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The Espionage and Sedition Acts of World War I; using wartime loyalty laws for revenge and profit.
It is generally accepted that the Espionage and Sedition Acts that were passed during WWI in the United States were so vaguely worded that they caused a real curtailment of the constitutional freedom of speech.
(21) Following Lamar's own earlier advice and "reading between the lines" of his coyly worded letter to Bielaski, one is tempted to surmise that, objectionable though Viereck's pro-German sentiments were, his politics were simply not of the sort the Espionage and Sedition Acts were by this time used to punish.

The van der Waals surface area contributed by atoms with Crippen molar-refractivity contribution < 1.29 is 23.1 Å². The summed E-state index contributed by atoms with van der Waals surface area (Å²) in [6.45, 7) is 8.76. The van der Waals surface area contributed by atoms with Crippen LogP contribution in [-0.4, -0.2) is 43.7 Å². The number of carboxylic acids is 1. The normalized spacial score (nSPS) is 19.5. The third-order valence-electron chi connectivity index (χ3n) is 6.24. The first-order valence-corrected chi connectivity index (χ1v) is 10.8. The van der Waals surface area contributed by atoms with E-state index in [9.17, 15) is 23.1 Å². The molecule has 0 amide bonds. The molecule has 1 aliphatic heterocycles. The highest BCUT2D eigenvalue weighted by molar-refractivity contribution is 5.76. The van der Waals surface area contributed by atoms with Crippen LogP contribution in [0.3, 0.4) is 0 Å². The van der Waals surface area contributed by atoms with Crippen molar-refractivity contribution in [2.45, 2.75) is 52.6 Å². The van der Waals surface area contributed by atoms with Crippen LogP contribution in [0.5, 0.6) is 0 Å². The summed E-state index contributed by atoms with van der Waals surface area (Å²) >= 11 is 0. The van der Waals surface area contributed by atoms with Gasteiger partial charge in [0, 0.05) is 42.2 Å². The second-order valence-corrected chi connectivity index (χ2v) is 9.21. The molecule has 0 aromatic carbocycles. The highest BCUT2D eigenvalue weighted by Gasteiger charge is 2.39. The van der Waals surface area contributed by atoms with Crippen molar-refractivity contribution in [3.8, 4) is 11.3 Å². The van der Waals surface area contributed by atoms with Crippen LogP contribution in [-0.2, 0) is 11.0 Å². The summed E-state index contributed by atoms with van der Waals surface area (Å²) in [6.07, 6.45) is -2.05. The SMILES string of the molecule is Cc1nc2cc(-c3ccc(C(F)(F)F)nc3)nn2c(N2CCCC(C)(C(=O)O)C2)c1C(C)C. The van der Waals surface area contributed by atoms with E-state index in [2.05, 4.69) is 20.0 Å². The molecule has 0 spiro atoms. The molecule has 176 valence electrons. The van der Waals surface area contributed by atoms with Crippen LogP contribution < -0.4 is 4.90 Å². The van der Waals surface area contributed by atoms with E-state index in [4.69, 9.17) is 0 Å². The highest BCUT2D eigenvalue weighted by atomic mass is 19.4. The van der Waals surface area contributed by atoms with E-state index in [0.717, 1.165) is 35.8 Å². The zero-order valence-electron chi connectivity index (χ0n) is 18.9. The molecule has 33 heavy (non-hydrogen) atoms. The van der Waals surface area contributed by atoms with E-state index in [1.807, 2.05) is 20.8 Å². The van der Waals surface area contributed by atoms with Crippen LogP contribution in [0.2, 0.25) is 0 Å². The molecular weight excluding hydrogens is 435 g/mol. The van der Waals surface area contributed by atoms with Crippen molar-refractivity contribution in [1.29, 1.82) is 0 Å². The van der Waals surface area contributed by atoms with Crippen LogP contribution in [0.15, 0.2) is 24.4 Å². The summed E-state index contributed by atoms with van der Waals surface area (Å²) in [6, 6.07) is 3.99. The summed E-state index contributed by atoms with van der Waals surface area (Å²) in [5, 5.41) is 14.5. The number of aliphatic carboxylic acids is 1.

And the World War I espionage and sedition acts culminated in the infamous Palmer Raids of 1919 and 1920, in which thousands of alien residents were arrested and detained and over 240 were deported to Russia aboard the "Soviet Ark."
The 1919 Palmer Raids, the Espionage and Sedition Acts, and the Immigration quotas of 1921 and 1924, made this widespread paranoia the law of the land.
Woodrow Wilson's Espionage and Sedition Acts allowed the government to censor the foreign language press and bar it from publishing anti-war sentiments.